1968 Casiguran earthquake

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1968 Casiguran earthquake
1968 Casiguran earthquake.jpg
UTC time1968-08-01 20:19:22
ISC event817557
USGS-ANSSComCat
Local dateAugust 2, 1968 (1968-08-02)
Local time04:19:22
Magnitude7.6 Mw[1]
Depth25 km (16 mi)[1]
Epicenter16°18′58″N 122°04′01″E / 16.316°N 122.067°E / 16.316; 122.067Coordinates: 16°18′58″N 122°04′01″E / 16.316°N 122.067°E / 16.316; 122.067[1]
TypeThrust[2]
Areas affectedPhilippines
Max. intensityIX (Violent)[3]
Tsunami.3 m (1 ft 0 in)[3]
Foreshocks10+[2]
Casualties207–271 dead, 261 injured [3]

The 1968 Casiguran earthquake occurred on 04:19:22 local time on August 2 with a moment magnitude of 7.6 and a maximum Mercalli intensity of IX (Violent). The thrust earthquake's epicenter was in Casiguran, Quezon (now part of Aurora province). A small non-destructive tsunami was generated and at least 207 people were killed. The majority of the deaths occurred in the collapse of a six-story building in Manila.

Damage[edit]

In Manila, many structures that suffered severe damage had been built near the mouth of the Pasig River on huge alluvial deposits. A number of buildings were damaged beyond repair while others only suffered cosmetic damage. Several hundred people died during the collapse of the six-story Ruby Tower, located in the district of Binondo. The entire building, save for a portion of the first and second floors at its northern end, was destroyed. Allegations of poor design and construction, as well as use of low-quality building materials, arose.[4] In the District of Santa Ana, one person was injured by debris from a damaged apartment building.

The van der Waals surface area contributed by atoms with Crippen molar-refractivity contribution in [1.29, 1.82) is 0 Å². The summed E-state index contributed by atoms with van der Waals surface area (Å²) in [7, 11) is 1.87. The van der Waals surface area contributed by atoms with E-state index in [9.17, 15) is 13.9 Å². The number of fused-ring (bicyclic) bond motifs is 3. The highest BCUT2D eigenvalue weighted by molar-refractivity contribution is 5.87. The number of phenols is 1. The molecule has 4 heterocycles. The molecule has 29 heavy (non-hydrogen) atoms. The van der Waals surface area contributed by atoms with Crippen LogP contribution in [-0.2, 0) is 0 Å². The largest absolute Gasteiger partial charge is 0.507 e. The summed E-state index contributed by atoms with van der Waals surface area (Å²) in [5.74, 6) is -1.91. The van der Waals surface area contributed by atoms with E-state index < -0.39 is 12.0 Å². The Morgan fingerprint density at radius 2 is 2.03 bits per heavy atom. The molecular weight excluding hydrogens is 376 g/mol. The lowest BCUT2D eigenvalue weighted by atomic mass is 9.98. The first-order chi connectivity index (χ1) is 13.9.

Two more people from Aurora sub province and Pampanga died as a direct result of the quake. Around the town of Casiguran, there were several reports of landslides, the most destructive one at Casiguran Bay.

Aftershocks[edit]

The aftershock sequence throughout the month of August included many moderate shocks, including fifteen over 5.0 mb. The strongest of these occurred on August 3 with a 5.9 Ms event that produced intensities of III–IV in Manila.[5]

Aftermath and legacy[edit]

The former Ruby Tower in Binondo, Manila is now a memorial hall which stands today.[citation needed]

See also[edit]

References[edit]

  1. ^ a b c "M 7.6 - Luzon, Philippines". United States Geological Survey. August 1, 1968. Retrieved August 27, 2017.
  2. ^ a b Su 1969, p. 459
  3. ^ a b c USGS (September 4, 2009), PAGER-CAT Earthquake Catalog, Version 2008_06.1, United States Geological Survey
  4. ^ Marianne V. Go (December 14, 2006). "Group warns vs substandard construction materials". The Philippine Star. Retrieved September 1, 2012.
  5. ^ Su 1969, pp. 465–468

Sources

External links[edit]